This is a quick post, covering no new ground, but promoting an idea I like and hope becomes a societal norm, very soon.
Alan Pope wrote about how they were eager to return to some kind of office, even when working with a dispersed team.
I still needed to re-add that home/work separation back in. So I started renting an office within my budget. […]
I feel more productive since I’m in an office, making the mental switch, being more focused and taking regular breaks. […]
I have an enclosed office space, but can optionally sit out in the communal area if I want to have some human contact (which I rarely do, but it happens). So I’m not looking at the same four walls all day. Sure, I’m looking at a different four walls, but they’re keeping my head in “work mode”.
Even before working remotely I had excited aspirations of getting my own four walls to work from. As has become the norm the world over, the company I worked for had an open plan office space in for as long as I had worked there. I disliked this.
That company eventually moved to WeWork, again in an open plan area. All the walls in WeWorks are glass (which is what stops it looking soullessly like a Regus space) and from where I sat I was looking right into a completely vacant, lovely looking single person office space. I idly dreamed of just renting this office space often that eventually the CEO took me aside and, far more politely than they needed to, said something along the lines of, “no, that’s a stupid idea. Don’t do that.”1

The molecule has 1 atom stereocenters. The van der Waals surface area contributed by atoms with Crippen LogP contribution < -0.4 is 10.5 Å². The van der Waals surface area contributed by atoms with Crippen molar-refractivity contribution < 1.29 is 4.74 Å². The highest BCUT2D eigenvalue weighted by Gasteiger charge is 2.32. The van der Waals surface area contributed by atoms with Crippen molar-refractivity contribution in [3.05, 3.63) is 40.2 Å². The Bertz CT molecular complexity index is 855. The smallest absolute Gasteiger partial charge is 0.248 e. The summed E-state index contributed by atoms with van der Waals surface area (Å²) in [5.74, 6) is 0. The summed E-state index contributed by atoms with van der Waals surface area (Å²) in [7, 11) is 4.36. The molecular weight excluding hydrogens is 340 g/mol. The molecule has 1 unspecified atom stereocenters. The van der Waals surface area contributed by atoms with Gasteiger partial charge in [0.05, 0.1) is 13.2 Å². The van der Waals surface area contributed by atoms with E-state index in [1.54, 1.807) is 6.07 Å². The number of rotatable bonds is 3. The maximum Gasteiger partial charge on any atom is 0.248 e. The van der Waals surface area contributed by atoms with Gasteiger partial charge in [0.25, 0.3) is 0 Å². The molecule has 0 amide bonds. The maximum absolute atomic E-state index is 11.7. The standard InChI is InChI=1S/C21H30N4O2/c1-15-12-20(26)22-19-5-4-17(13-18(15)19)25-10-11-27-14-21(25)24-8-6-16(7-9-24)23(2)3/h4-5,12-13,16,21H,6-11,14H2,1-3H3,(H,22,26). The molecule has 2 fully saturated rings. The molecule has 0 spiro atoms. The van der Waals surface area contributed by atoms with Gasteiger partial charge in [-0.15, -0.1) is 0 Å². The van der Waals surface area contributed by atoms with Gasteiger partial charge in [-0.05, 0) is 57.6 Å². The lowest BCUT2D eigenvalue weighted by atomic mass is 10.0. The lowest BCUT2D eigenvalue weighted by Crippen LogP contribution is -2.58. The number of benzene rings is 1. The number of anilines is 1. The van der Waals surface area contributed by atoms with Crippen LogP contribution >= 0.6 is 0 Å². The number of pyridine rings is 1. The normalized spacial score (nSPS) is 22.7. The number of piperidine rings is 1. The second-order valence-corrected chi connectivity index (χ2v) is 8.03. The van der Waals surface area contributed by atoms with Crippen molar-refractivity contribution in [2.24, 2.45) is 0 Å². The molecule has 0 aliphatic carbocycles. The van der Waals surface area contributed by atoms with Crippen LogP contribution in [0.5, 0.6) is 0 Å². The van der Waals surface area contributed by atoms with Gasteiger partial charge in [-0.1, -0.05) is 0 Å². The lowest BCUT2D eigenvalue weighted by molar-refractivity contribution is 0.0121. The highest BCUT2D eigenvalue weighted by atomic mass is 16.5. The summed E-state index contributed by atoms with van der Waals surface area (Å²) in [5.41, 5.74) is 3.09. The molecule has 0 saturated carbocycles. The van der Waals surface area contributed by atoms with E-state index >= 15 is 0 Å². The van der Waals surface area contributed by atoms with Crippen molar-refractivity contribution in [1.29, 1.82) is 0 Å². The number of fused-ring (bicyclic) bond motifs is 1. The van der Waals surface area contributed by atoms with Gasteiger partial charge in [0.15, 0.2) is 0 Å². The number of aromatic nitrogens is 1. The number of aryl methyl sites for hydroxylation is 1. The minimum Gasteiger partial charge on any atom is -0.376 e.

Another driving force behind wanting my own personal space was my idolising Casey Neistat whose studio space is legendary. I wanted to be that cool!
Eventually, whilst still working for that company, I moved away from London and made the switch to a remote contract.
Working from home, in a similar room to what Alan describes in his blog post, was soul destroying. Very, very Sad making.
I started looking around my new area and found the perfect studio space; I use it for both work-work and project work. It’s a fantastic space away from home that I can fill with bookbinding tools and stationary and books that no longer fit in my house.
I half suspect that this is going to be the way of the future. More and more spaces like this - not hot desking, but a room for which the tenant has a key to the door - will open up in towns outside of London. Ready for people who are tired of working from home to find another community of other working professionals and a focused space to get on with their day job.
And they were obviously correct. Imagine the awkwardness of everyone at the company just watching a sole employee working from their own room. Which they could do because it was all glass. “Why is Shane over there, away from all of us?” “Because Shane’s bad with money.” And that would be apt. ↩